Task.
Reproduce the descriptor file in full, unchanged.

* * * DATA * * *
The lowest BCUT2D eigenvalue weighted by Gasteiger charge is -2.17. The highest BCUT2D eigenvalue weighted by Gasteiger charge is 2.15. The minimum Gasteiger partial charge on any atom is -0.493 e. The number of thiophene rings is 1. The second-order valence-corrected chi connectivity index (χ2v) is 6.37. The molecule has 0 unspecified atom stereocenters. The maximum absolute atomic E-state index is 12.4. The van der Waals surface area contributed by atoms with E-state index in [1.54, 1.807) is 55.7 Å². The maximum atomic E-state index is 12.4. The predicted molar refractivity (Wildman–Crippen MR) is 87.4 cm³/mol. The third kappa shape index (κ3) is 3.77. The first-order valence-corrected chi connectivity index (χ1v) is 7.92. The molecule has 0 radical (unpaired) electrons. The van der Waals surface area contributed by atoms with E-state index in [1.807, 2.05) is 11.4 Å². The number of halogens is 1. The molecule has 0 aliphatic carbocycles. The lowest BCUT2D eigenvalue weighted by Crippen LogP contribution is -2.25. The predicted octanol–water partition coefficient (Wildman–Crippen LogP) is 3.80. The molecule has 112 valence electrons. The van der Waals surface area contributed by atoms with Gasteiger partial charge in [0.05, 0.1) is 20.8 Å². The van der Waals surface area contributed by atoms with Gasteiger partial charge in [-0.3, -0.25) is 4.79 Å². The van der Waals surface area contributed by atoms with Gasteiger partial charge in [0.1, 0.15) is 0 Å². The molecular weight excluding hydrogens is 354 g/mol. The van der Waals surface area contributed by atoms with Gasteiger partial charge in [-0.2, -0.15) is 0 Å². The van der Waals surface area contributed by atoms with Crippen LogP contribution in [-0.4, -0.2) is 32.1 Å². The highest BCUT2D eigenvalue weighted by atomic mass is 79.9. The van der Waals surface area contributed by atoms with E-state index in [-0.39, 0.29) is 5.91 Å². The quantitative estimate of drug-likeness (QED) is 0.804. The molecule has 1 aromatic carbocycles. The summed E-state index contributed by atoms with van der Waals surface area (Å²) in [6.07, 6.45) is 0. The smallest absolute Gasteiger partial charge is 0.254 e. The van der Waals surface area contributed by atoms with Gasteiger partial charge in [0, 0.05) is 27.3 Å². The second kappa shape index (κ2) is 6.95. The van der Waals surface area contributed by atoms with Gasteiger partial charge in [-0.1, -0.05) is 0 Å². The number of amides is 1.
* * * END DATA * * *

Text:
The lowest BCUT2D eigenvalue weighted by Gasteiger charge is -2.17. The highest BCUT2D eigenvalue weighted by Gasteiger charge is 2.15. The minimum Gasteiger partial charge on any atom is -0.493 e. The number of thiophene rings is 1. The second-order valence-corrected chi connectivity index (χ2v) is 6.37. The molecule has 0 unspecified atom stereocenters. The maximum absolute atomic E-state index is 12.4. The van der Waals surface area contributed by atoms with E-state index in [1.54, 1.807) is 55.7 Å². The maximum atomic E-state index is 12.4. The predicted molar refractivity (Wildman–Crippen MR) is 87.4 cm³/mol. The third kappa shape index (κ3) is 3.77. The first-order valence-corrected chi connectivity index (χ1v) is 7.92. The molecule has 0 radical (unpaired) electrons. The van der Waals surface area contributed by atoms with E-state index in [1.807, 2.05) is 11.4 Å². The number of halogens is 1. The molecule has 0 aliphatic carbocycles. The lowest BCUT2D eigenvalue weighted by Crippen LogP contribution is -2.25. The predicted octanol–water partition coefficient (Wildman–Crippen LogP) is 3.80. The molecule has 112 valence electrons. The van der Waals surface area contributed by atoms with Gasteiger partial charge in [0.05, 0.1) is 20.8 Å². The van der Waals surface area contributed by atoms with Gasteiger partial charge in [-0.3, -0.25) is 4.79 Å². The van der Waals surface area contributed by atoms with Gasteiger partial charge in [0.1, 0.15) is 0 Å². The molecular weight excluding hydrogens is 354 g/mol. The van der Waals surface area contributed by atoms with Gasteiger partial charge in [-0.2, -0.15) is 0 Å². The van der Waals surface area contributed by atoms with Crippen LogP contribution in [-0.4, -0.2) is 32.1 Å². The highest BCUT2D eigenvalue weighted by atomic mass is 79.9. The van der Waals surface area contributed by atoms with E-state index in [-0.39, 0.29) is 5.91 Å². The quantitative estimate of drug-likeness (QED) is 0.804. The molecule has 1 aromatic carbocycles. The summed E-state index contributed by atoms with van der Waals surface area (Å²) in [6.07, 6.45) is 0. The smallest absolute Gasteiger partial charge is 0.254 e. The van der Waals surface area contributed by atoms with Gasteiger partial charge in [0, 0.05) is 27.3 Å². The second kappa shape index (κ2) is 6.95. The van der Waals surface area contributed by atoms with Gasteiger partial charge in [-0.1, -0.05) is 0 Å². The number of amides is 1.